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UNESCO's garden

The garden is of great historical significance, being the first to have been created by a sculptor rather than a gardener. In the past, gardens were not created by artists, and their work in gardens is the sign of a new era which has given rise to many contemporary Japanese gardens that differ considerably from the traditional gardens. It therefore represents a new departure.
   Isamu Noguchi’s father was a famous Japanese poet and his mother an American writer. Although he was born in Los Angeles he spent his childhood in Japan, spending some time in a Zen temple. At the age of 14, imbued with Japanese culture, unwittingly for the most part, he returned to the United States. His creation is perhaps more profoundly Japanese than anything a Japanese artist who had remained in Japan would have created, because he was trying to understand the culture of his childhood.
   Isamu Noguchi is a deeply Japanese sculptor but ultimately very international and modern in his assertion of himself as an artist (a Western concept).
   UNESCO’s garden, a donation by the japanese government, is marked throughout by the Japanese spirit and at the same time it expresses Noguchi’s individual artistic creativity.

It differs from a traditional Japanese garden in that :

    It can be viewed as a whole by visitors : Noguchi created the platform (butai), or upper garden, in order to achieve this. Traditionally, however, it is never possible to see a Japanese garden at a glance : it is a space to be discovered gradually ;
   • It has three axes : the axis from the platform to the place set aside for the open-air tea ceremony, the axis of the ‘‘ flowery path ’’ and the stream, and the axis from the rounded bridge to the lantern that passes through the place set aside for the open-air tea ceremony.
The axes of Japanese gardens are traditionally invisible. Their visibility here is indicative of a clear decision taken by the creator.
In traditional gardens the boundaries between different materials and spaces are kept deliberately vague, and natural materials are used as far as possible. UNESCO’s garden is characterized by clearly defined boundaries; consequently, each area is discreet. The garden is, in fact, a composition of clearly autonomous spaces; and each one of those spaces is a profound expression of Japanese culture and taste. Their autonomy makes each space an individual sculpture;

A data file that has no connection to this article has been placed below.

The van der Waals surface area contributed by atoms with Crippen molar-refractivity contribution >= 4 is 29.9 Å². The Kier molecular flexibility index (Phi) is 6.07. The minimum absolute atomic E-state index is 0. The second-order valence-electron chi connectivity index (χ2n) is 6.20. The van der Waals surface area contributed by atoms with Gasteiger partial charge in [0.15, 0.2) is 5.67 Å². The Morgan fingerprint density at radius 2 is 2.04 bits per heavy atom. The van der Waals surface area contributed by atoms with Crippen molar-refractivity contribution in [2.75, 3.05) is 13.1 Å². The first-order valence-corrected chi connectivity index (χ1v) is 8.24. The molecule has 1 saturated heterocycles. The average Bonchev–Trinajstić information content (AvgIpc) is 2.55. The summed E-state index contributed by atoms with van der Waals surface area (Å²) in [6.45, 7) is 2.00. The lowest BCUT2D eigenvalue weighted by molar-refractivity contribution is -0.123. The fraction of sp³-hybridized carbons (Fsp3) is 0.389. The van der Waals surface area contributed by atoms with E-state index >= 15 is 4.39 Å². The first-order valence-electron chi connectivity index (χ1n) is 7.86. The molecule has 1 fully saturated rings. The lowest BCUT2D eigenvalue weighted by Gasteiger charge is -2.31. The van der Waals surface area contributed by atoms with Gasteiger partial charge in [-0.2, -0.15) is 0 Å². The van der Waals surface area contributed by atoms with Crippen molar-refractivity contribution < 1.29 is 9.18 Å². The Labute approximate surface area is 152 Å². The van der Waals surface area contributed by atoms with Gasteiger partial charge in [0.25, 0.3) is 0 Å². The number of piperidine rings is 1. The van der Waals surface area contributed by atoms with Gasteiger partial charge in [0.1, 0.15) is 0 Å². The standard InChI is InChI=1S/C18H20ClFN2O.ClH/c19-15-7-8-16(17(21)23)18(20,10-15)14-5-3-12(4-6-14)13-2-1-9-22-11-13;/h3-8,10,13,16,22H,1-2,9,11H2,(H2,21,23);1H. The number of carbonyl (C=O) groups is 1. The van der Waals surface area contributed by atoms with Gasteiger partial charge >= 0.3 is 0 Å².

• for Japanese people, the use of asphalt in the garden is highly shocking. It is however a fixed form, that is, another sculpture ;
   • the relationship between nature and human creativity is tilted here in favour of the latter, and it is in fact an essential feature of contemporary gardens that human creativity takes precedence over nature ;
   • the ‘‘flowery path’’ and the platform (butai) are not traditional garden features: they are nonetheless traditional elements borrowed from other areas of Japan’s culture : theatre, construction, and so on;
   • the upkeep of a Japanese garden involves a creative effort on a daily basis, which is the source of its charm. Isamu Noguchi has left such a lasting stamp on this garden that its upkeep does not allow for traditional creative development.
However, the garden is all the more Japanese in that it was made by Mr Toemon Sano, the sixteenth in a celebrated line of Japanese gardeners. The way in which the rocks, imported from Japan, are laid out, for instance, is essentially Japanese. The plants have been selected to resemble as closely as possible the natural landscapes of Japan, and enable the visitor to appreciate the passing seasons.